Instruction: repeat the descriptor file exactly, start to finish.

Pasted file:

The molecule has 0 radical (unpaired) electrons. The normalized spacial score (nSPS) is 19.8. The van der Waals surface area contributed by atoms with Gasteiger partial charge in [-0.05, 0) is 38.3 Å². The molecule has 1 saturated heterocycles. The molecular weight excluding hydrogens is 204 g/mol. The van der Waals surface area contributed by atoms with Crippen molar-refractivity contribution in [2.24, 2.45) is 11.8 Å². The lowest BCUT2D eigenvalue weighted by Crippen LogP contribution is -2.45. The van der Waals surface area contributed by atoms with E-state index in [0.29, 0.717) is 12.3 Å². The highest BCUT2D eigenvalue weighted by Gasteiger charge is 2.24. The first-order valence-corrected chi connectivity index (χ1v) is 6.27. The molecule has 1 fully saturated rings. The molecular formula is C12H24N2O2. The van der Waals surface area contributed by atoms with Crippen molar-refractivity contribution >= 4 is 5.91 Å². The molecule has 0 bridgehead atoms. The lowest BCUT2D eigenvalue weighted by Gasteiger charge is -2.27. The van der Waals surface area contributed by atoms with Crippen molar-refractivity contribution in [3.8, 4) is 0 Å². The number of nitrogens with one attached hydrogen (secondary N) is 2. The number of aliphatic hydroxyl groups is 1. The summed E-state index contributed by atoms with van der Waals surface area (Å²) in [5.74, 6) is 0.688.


The molecule has 0 radical (unpaired) electrons. The normalized spacial score (nSPS) is 19.8. The van der Waals surface area contributed by atoms with Gasteiger partial charge in [-0.05, 0) is 38.3 Å². The molecule has 1 saturated heterocycles. The molecular weight excluding hydrogens is 204 g/mol. The van der Waals surface area contributed by atoms with Crippen molar-refractivity contribution in [2.24, 2.45) is 11.8 Å². The lowest BCUT2D eigenvalue weighted by Crippen LogP contribution is -2.45. The van der Waals surface area contributed by atoms with E-state index in [0.29, 0.717) is 12.3 Å². The highest BCUT2D eigenvalue weighted by Gasteiger charge is 2.24. The first-order valence-corrected chi connectivity index (χ1v) is 6.27. The molecule has 1 fully saturated rings. The molecular formula is C12H24N2O2. The van der Waals surface area contributed by atoms with Crippen molar-refractivity contribution >= 4 is 5.91 Å². The molecule has 0 bridgehead atoms. The lowest BCUT2D eigenvalue weighted by Gasteiger charge is -2.27. The van der Waals surface area contributed by atoms with Crippen molar-refractivity contribution in [3.8, 4) is 0 Å². The number of nitrogens with one attached hydrogen (secondary N) is 2. The number of aliphatic hydroxyl groups is 1. The summed E-state index contributed by atoms with van der Waals surface area (Å²) in [5.74, 6) is 0.688.